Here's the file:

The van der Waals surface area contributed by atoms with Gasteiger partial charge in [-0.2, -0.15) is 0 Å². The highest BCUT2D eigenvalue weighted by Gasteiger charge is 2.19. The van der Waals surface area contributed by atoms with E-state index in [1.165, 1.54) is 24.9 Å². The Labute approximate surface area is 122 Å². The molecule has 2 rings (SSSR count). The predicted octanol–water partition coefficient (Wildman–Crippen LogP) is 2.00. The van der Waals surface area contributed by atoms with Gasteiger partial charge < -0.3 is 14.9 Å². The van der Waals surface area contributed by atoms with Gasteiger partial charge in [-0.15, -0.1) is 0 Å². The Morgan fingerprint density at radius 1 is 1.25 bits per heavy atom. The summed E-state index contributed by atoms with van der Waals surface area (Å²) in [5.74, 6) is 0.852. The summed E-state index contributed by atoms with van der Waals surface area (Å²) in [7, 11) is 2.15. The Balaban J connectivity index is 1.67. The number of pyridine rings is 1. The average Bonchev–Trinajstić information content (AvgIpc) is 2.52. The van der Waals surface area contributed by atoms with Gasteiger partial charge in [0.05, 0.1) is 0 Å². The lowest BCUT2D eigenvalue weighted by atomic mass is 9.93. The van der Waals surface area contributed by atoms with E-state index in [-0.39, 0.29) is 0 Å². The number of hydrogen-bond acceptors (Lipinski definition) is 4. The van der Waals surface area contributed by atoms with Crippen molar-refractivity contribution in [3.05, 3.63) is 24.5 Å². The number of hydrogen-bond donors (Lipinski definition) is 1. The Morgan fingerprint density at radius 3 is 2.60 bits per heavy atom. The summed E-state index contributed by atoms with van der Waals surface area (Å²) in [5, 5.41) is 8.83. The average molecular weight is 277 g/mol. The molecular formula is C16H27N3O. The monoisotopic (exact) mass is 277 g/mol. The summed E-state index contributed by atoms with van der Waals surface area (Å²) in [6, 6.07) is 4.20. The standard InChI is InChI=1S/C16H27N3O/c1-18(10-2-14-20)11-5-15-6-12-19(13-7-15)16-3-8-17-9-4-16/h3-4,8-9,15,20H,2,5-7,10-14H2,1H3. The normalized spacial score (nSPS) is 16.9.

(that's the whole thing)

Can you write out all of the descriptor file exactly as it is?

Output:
The van der Waals surface area contributed by atoms with Gasteiger partial charge in [-0.2, -0.15) is 0 Å². The highest BCUT2D eigenvalue weighted by Gasteiger charge is 2.19. The van der Waals surface area contributed by atoms with E-state index in [1.165, 1.54) is 24.9 Å². The Labute approximate surface area is 122 Å². The molecule has 2 rings (SSSR count). The predicted octanol–water partition coefficient (Wildman–Crippen LogP) is 2.00. The van der Waals surface area contributed by atoms with Gasteiger partial charge < -0.3 is 14.9 Å². The van der Waals surface area contributed by atoms with Gasteiger partial charge in [-0.15, -0.1) is 0 Å². The Morgan fingerprint density at radius 1 is 1.25 bits per heavy atom. The summed E-state index contributed by atoms with van der Waals surface area (Å²) in [5.74, 6) is 0.852. The summed E-state index contributed by atoms with van der Waals surface area (Å²) in [7, 11) is 2.15. The Balaban J connectivity index is 1.67. The number of pyridine rings is 1. The average Bonchev–Trinajstić information content (AvgIpc) is 2.52. The van der Waals surface area contributed by atoms with Gasteiger partial charge in [0.05, 0.1) is 0 Å². The lowest BCUT2D eigenvalue weighted by atomic mass is 9.93. The van der Waals surface area contributed by atoms with E-state index in [-0.39, 0.29) is 0 Å². The number of hydrogen-bond acceptors (Lipinski definition) is 4. The van der Waals surface area contributed by atoms with Crippen molar-refractivity contribution in [3.05, 3.63) is 24.5 Å². The number of hydrogen-bond donors (Lipinski definition) is 1. The Morgan fingerprint density at radius 3 is 2.60 bits per heavy atom. The summed E-state index contributed by atoms with van der Waals surface area (Å²) in [5, 5.41) is 8.83. The average molecular weight is 277 g/mol. The molecular formula is C16H27N3O. The monoisotopic (exact) mass is 277 g/mol. The summed E-state index contributed by atoms with van der Waals surface area (Å²) in [6, 6.07) is 4.20. The standard InChI is InChI=1S/C16H27N3O/c1-18(10-2-14-20)11-5-15-6-12-19(13-7-15)16-3-8-17-9-4-16/h3-4,8-9,15,20H,2,5-7,10-14H2,1H3. The normalized spacial score (nSPS) is 16.9.